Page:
Onboard their luxurious ships, every guest is a VIP and treated to refined service and amenities akin to sailing on a private yacht. Whether at sea or ashore, their destination experts guarantee a fascinating experience, immersing you in the rich cultural and historical diversity of each region.

Indulge in the finest gastronomy at sea, inspired by none other than gastronomic virtuoso and Ponant partner, Alain Ducasse. Each voyage offers an expertly crafted dining experience, from a-la-carte meals with perfectly matched wines by the onboard Sommelier at dinner and lunch, to a French-inspired buffet breakfast, featuring all the favourite pastries, fresh bread and quality produce.

Chef Mickael Legrand. Photograph by NickRains. ©PONANT

For a more intimate discovery, consider Le Ponant, with its 16 high-class staterooms and suites—perfect for private charter—sailing eight exclusive routes between Greece and Croatia, offering guests unparalleled experiences both onboard and ashore. Ponant’s commitment to crafting unforgettable experiences extends beyond itineraries. Aboard their ships, the luxury is in every detail. Unwind in opulent cabins and suites, each offering private balconies and breathtaking views of the azure water and destinations beyond.

Ponant’s upcoming European Journeys are more than just cruises—they’re your passport to a world of cultural immersion, historical exploration, and unrivalled luxury. Don’t miss this opportunity to embark on the voyage of a lifetime: the Mediterranean is calling.

To book European 2025 sailings visit au.ponant.com; call 1300 737 178 (AU) or 0800 767 018 (NZ) or contact your preferred travel agent.

 

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Saint Laurent Just Opened a New Bookstore in Paris. Here’s a Look Inside.

The chic new outpost is located on the city’s arty Left Bank.

By Rachel Cormack 14/02/2024

Saint Laurent is taking over even more of Paris.

The French fashion house, which only just opened an epic new flagship on Champs-Élysées, has launched a chic new bookstore on the Left Bank. Located in the 7th arrondissement, Saint Laurent Babylone is a mecca of art, music, literature, and, of course, fashion.

The new outpost is a tribute to the connection that Yves Saint Laurent and partner Pierre Bergé had to the Rue Babylone, according to Women’s Wear Daily. (In 1970, the pair moved to a 6,500-square-foot duplex on the street.) It is also inspired by the house’s original ready-to-wear boutique, Saint Laurent Rive Guache, which opened in the 6th arrondissement in 1966.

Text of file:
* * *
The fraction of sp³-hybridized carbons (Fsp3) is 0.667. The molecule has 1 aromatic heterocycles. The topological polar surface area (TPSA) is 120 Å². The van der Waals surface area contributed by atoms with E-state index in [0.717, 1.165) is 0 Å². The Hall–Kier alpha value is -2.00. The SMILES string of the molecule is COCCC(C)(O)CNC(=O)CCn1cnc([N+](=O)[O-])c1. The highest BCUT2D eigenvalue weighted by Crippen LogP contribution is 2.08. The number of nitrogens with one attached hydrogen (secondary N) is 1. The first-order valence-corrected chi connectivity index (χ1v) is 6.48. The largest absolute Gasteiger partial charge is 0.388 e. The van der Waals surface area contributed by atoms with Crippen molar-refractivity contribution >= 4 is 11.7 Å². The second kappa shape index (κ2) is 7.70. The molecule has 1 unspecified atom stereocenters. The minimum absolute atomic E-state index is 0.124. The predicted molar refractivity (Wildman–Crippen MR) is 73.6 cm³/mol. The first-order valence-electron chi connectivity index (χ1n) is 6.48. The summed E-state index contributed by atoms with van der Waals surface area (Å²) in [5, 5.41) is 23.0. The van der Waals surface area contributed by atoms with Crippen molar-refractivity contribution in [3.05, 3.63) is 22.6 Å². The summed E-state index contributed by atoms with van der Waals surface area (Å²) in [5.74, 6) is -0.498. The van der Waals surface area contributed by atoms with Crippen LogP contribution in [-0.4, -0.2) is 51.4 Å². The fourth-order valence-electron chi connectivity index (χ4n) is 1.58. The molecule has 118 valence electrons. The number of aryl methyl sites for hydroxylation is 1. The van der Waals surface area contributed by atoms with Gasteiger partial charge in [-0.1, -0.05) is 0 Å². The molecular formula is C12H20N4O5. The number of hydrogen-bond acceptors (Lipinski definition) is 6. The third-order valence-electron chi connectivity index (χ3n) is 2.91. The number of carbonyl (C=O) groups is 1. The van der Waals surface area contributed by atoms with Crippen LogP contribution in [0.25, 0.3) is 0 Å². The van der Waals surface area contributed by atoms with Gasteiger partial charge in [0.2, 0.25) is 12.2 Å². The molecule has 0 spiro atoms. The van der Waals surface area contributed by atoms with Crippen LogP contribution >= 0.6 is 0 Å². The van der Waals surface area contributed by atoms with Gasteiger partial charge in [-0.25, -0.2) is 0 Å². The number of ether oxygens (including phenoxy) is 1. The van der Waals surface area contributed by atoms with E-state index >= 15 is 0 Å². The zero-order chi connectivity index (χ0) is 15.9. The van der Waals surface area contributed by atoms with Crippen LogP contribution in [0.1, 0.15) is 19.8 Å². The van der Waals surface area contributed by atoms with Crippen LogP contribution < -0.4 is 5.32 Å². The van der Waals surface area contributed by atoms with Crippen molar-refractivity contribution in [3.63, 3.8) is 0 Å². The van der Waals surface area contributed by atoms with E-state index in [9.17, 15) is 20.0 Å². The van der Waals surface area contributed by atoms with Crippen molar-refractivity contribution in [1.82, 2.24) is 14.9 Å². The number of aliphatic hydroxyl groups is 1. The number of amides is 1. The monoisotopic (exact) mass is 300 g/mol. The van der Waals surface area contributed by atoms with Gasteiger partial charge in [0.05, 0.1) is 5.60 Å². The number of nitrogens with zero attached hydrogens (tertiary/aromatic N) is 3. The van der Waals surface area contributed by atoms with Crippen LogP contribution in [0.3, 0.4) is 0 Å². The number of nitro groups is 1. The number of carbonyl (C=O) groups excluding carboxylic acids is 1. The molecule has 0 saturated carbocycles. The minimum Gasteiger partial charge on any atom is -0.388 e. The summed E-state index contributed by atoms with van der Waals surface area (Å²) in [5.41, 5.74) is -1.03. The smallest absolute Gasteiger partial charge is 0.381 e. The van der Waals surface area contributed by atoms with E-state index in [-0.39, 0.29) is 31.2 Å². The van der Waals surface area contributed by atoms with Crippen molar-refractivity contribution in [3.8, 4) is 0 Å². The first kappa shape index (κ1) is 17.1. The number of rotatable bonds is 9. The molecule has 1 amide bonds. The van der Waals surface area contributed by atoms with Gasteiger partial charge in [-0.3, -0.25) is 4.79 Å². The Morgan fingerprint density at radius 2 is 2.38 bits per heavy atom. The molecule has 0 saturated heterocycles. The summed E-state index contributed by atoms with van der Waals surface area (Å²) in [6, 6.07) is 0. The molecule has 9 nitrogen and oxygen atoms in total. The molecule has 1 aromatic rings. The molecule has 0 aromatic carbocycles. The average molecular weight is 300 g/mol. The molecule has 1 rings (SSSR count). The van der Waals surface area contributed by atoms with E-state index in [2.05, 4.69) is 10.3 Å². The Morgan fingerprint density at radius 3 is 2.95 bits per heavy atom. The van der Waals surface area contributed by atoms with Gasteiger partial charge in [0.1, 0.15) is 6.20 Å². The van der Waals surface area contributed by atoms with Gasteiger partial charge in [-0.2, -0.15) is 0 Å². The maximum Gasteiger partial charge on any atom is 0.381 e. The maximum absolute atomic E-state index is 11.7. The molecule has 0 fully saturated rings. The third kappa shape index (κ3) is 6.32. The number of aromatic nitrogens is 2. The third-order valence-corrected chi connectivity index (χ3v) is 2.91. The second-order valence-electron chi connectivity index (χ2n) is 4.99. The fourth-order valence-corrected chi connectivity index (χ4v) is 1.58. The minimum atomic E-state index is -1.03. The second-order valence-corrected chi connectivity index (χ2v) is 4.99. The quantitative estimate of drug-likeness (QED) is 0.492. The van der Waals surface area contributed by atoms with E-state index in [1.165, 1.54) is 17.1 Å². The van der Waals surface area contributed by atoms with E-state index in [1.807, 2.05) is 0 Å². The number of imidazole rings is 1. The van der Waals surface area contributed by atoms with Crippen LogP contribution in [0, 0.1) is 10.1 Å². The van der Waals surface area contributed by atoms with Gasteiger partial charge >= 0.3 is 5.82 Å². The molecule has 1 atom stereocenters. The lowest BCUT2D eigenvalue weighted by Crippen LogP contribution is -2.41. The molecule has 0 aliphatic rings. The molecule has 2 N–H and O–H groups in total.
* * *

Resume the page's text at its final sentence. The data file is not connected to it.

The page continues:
The exposed concrete in contrasted by sleek marble accents. SAINT LAURENT

With a minimalist, art gallery-like aesthetic, the space is anchored by a hefty marble bench and large black shelves. The raw, textured concrete on the walls is juxtaposed by a soft blue and white rug, a wooden Pierre Jeanneret desk, and sleek Donald Judd stools.

The wares within Saint Laurent Babylone are the most important part, of course. Curated by Saint Laurent’s creative director Anthony Vaccarello, the collection includes everything from photos by British artist Rose Finn-Kelcey to books published by Saint Laurent itself. Some tomes on offer are so rare that white gloves are required for handling.

The store also offers an enviable selection of records that are no longer being pressed. Highlights include Sade’s Promise, Kate Bush’s Hounds of Love, and the debut studio album of electronic band Kraftwerk.

Other notable items on the shelves include Leica cameras, chocolates made in collaboration with pastry chef François Daubinet, prints by Juergen Teller, and brass skull sculptures. You’ll also find an assortment of YSL merch, including pens, lighters, and cups.

To top it off, Saint Laurent Babylone will double as an event space, hosting live music sessions, DJ sets, book readings, and author signings over the coming months.

Saint Laurent’s latest endeavor isn’t exactly surprising. With Vaccarello at the helm, the Kering-owned fashion house has entered new cultural realms. Only last year, the label established a film production company and debuted its first movie at Cannes.

The space is fitted with a Pierre Jeanneret desk and Donald Judd stools.
SAINT LAURENT

Perhaps Saint Laurent film reels and movie posters will soon be available at Babylone, too.

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The Best Watches at the Grammys, From Maluma’s Jacob & Co. to Jon Batiste’s Vacheron Constantin

Music’s biggest names sported some outstanding watches on Sunday evening.

By Rachel Mccormack 08/02/2024

Weird yet wonderful watches punctuated this year’s Grammys.

The woman of the moment, Taylor Swift, who made history by winning Album of the Year for an unprecedented fourth time, wore an unconventional Lorraine Schwartz choker watch to the annual awards ceremony on Sunday night. That was just the tip of the horological iceberg, though.

Colombian singer-songwriter Maluma elevated a classic Dolce & Gabbana suit with a dazzling Jacob & Co. Astronomia Tourbillon and a pair of custom, diamond-encrusted Bose earbuds, while American musician Jon Batiste topped off a stylish Versace ensemble with a sleek Vacheron Constantin Overseas Tourbillon. Not to be outdone, rapper Busta Rhymes busted out a rare Audemars Piguet Royal Oak for the occasion.